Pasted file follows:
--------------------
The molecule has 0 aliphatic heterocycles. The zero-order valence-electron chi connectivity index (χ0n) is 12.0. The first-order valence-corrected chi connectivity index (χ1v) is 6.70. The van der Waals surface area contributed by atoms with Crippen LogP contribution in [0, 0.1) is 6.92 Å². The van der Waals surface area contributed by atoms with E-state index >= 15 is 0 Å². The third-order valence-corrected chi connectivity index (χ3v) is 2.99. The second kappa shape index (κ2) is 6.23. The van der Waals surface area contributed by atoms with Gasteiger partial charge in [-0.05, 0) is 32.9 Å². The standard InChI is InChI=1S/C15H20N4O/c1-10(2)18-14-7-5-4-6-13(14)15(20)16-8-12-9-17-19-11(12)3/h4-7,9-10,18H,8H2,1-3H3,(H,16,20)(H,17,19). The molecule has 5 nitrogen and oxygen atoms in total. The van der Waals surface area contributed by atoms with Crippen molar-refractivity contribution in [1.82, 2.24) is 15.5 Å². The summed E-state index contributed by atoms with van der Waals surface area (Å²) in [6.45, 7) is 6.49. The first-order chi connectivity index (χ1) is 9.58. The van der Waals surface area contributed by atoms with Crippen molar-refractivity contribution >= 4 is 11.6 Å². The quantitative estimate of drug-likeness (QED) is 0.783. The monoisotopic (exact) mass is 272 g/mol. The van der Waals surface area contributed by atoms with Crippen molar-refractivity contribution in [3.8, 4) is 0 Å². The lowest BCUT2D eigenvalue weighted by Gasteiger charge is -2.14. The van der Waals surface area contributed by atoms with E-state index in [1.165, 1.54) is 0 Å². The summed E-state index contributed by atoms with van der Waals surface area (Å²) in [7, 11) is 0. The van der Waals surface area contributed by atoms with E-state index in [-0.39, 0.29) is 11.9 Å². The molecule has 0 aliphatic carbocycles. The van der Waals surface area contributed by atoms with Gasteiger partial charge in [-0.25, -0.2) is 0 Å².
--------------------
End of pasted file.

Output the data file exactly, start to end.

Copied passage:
The molecule has 0 aliphatic heterocycles. The zero-order valence-electron chi connectivity index (χ0n) is 12.0. The first-order valence-corrected chi connectivity index (χ1v) is 6.70. The van der Waals surface area contributed by atoms with Crippen LogP contribution in [0, 0.1) is 6.92 Å². The van der Waals surface area contributed by atoms with E-state index >= 15 is 0 Å². The third-order valence-corrected chi connectivity index (χ3v) is 2.99. The second kappa shape index (κ2) is 6.23. The van der Waals surface area contributed by atoms with Gasteiger partial charge in [-0.05, 0) is 32.9 Å². The standard InChI is InChI=1S/C15H20N4O/c1-10(2)18-14-7-5-4-6-13(14)15(20)16-8-12-9-17-19-11(12)3/h4-7,9-10,18H,8H2,1-3H3,(H,16,20)(H,17,19). The molecule has 5 nitrogen and oxygen atoms in total. The van der Waals surface area contributed by atoms with Crippen molar-refractivity contribution in [1.82, 2.24) is 15.5 Å². The summed E-state index contributed by atoms with van der Waals surface area (Å²) in [6.45, 7) is 6.49. The first-order chi connectivity index (χ1) is 9.58. The van der Waals surface area contributed by atoms with Crippen molar-refractivity contribution >= 4 is 11.6 Å². The quantitative estimate of drug-likeness (QED) is 0.783. The monoisotopic (exact) mass is 272 g/mol. The van der Waals surface area contributed by atoms with Crippen molar-refractivity contribution in [3.8, 4) is 0 Å². The lowest BCUT2D eigenvalue weighted by Gasteiger charge is -2.14. The van der Waals surface area contributed by atoms with E-state index in [1.165, 1.54) is 0 Å². The summed E-state index contributed by atoms with van der Waals surface area (Å²) in [7, 11) is 0. The van der Waals surface area contributed by atoms with E-state index in [-0.39, 0.29) is 11.9 Å². The molecule has 0 aliphatic carbocycles. The van der Waals surface area contributed by atoms with Gasteiger partial charge in [-0.25, -0.2) is 0 Å².